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Tourists no longer concerned about COVID-19 | Rebuilding (

Tourists no longer concerned about COVID-19
Tourists no longer concerned about COVID-19
Written by Harry Johnson

More than two years on, widespread COVID-19 concern appears to be declining as international travel resumes, amid easing travel restrictions and rising vaccination rates.

According to a recent live poll, 57% of respondents are “not concerned” or are “not very concerned” about the spread of COVID-19, suggesting that tourists are more prepared to live with COVID-19.

The outlook for tourism in many countries is brighter than at any time in the past two years. However, the turbulence and uncertainty of COVID-19 has created several challenges which are likely to further complicate recovery.

Rising demand, coupled with mass layoffs and competition for talent with other sectors, has resulted in widespread labor shortages in several tourism economies such as the UK, the Netherlands, and Spain.

As countries gradually lift travel restrictions and tourism restarts in many parts of the world, hygiene and safety must continue to be a priority and coordinated heath protocols that protect workers, communities, and travelers, while supporting companies and workers, must be firmly in place to boost travel confidence.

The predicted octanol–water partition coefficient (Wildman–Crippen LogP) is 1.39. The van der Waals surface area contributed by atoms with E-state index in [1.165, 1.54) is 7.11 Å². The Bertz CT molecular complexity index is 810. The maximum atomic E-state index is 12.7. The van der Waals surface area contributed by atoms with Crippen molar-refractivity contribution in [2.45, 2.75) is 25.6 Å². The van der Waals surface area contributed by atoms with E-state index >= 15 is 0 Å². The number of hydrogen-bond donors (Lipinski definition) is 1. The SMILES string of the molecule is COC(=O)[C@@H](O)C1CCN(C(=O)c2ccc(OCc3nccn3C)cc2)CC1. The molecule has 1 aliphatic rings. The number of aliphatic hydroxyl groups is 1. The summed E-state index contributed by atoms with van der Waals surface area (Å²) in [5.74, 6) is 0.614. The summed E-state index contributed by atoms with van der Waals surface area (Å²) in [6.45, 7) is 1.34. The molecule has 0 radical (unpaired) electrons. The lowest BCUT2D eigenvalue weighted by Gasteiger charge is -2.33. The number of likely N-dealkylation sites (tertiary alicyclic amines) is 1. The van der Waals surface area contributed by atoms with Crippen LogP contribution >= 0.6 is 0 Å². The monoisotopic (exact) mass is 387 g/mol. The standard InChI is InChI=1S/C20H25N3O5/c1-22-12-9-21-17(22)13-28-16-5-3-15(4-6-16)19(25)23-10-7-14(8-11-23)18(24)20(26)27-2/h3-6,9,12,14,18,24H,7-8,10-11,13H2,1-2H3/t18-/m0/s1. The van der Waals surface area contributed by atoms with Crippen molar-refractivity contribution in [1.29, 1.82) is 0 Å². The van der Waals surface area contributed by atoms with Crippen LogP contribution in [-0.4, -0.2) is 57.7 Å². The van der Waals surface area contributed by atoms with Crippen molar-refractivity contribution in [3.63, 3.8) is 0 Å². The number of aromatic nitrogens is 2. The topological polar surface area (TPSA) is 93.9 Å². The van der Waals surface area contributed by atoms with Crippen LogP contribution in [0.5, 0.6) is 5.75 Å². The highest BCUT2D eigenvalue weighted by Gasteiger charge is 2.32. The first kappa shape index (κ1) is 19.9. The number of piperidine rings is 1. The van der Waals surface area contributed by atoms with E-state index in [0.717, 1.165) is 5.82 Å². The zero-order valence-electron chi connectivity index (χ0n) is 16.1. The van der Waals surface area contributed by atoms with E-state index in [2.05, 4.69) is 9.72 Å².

The global travel and tourism industry’s post-pandemic recovery is gaining traction as pent-up demand for international travel rekindles.

According to travel industry’s latest forecasts, on a global scale, international departures will reach 68% of pre-COVID levels in 2022.

This is expected to improve to 82% in 2023, and 97% in 2024, before fully recovering by 2025 at 101% of 2019 levels.

There is reason to be cautiously optimistic for the return of travel demand as growth in international travel is finally expected in 2022.

About the author

Harry Johnson

Harry Johnson has been the assignment editor for eTurboNews for mroe than 20 years. He lives in Honolulu, Hawaii, and is originally from Europe. He enjoys writing and covering the news.

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